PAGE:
I had the pleasure of going to see Jonathan Burrows and Adrian Heathfield last Monday at Toynbee Studio as part of Performance Matters (http://www.thisisperformancematters.co.uk).
Burrows mentioned Christian Wolff’s four dictums of writing music:
A composition must make possible the freedom and dignity of the performer.
It should allow both concentration and release.
No sound or noise is preferable to any other sound or noise.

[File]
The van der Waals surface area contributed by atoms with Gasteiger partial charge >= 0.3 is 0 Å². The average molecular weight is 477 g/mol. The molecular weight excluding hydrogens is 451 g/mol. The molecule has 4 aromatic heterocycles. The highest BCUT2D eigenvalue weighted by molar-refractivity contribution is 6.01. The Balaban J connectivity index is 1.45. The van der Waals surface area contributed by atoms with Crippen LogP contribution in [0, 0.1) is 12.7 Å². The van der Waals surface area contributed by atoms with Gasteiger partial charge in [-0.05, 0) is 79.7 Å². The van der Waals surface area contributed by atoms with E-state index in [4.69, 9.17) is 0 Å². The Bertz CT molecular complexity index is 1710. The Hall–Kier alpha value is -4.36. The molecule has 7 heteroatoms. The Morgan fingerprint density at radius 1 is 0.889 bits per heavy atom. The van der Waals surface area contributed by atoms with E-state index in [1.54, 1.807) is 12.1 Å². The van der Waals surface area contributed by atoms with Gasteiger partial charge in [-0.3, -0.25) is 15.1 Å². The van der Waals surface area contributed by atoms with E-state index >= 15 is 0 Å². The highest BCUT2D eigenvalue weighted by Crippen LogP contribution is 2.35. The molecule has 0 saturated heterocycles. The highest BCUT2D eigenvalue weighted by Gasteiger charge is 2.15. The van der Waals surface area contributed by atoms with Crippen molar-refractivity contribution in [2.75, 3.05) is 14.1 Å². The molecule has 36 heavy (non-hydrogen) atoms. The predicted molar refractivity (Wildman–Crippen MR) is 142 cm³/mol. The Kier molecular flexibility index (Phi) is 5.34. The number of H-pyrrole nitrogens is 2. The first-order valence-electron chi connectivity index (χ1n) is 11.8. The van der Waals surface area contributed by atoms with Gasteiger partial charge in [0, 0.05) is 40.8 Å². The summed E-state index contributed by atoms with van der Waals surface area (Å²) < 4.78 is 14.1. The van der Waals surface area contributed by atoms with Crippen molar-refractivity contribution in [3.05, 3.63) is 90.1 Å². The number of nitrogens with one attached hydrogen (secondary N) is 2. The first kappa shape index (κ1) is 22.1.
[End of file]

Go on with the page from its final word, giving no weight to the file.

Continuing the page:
Listeners should be as free as the players.
They are also listed in a book called ‘Audio Culture — Readings In Modern Music’, edited by Cox and Warner, which is a mighty fine read.
I was particularly drawn to allowing “both concentration and release” — which is the one that Burrows talked most about on Monday. So much of my training as a choreographer/dancer has been about ‘filling’ an audience with an experience and although I understand that sonic and visual perceptual systems are different, there is something liberating (both as an audience member and a performance maker) about the possibility of allowing for (perhaps even desiring) time and space for ‘release’.